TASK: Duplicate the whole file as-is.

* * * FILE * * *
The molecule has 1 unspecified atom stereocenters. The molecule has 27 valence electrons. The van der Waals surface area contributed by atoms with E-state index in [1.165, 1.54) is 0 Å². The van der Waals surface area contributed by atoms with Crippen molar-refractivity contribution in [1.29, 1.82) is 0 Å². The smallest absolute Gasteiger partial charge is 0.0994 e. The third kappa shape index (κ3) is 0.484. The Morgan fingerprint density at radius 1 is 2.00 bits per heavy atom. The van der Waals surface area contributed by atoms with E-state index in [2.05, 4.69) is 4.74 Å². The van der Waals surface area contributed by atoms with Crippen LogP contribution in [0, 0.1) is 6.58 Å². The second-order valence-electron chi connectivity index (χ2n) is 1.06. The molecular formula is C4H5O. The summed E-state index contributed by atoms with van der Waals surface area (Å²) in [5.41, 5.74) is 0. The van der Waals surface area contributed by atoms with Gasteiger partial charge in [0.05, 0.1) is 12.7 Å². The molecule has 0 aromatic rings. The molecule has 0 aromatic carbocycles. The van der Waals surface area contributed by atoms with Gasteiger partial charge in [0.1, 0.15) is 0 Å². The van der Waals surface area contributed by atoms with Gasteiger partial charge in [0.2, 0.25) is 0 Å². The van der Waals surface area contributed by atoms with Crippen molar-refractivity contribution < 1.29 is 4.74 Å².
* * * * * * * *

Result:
The molecule has 1 unspecified atom stereocenters. The molecule has 27 valence electrons. The van der Waals surface area contributed by atoms with E-state index in [1.165, 1.54) is 0 Å². The van der Waals surface area contributed by atoms with Crippen molar-refractivity contribution in [1.29, 1.82) is 0 Å². The smallest absolute Gasteiger partial charge is 0.0994 e. The third kappa shape index (κ3) is 0.484. The Morgan fingerprint density at radius 1 is 2.00 bits per heavy atom. The van der Waals surface area contributed by atoms with E-state index in [2.05, 4.69) is 4.74 Å². The van der Waals surface area contributed by atoms with Crippen LogP contribution in [0, 0.1) is 6.58 Å². The second-order valence-electron chi connectivity index (χ2n) is 1.06. The molecular formula is C4H5O. The summed E-state index contributed by atoms with van der Waals surface area (Å²) in [5.41, 5.74) is 0. The van der Waals surface area contributed by atoms with Gasteiger partial charge in [0.05, 0.1) is 12.7 Å². The molecule has 0 aromatic rings. The molecule has 0 aromatic carbocycles. The van der Waals surface area contributed by atoms with Gasteiger partial charge in [0.1, 0.15) is 0 Å². The van der Waals surface area contributed by atoms with Gasteiger partial charge in [0.2, 0.25) is 0 Å². The van der Waals surface area contributed by atoms with Crippen molar-refractivity contribution < 1.29 is 4.74 Å².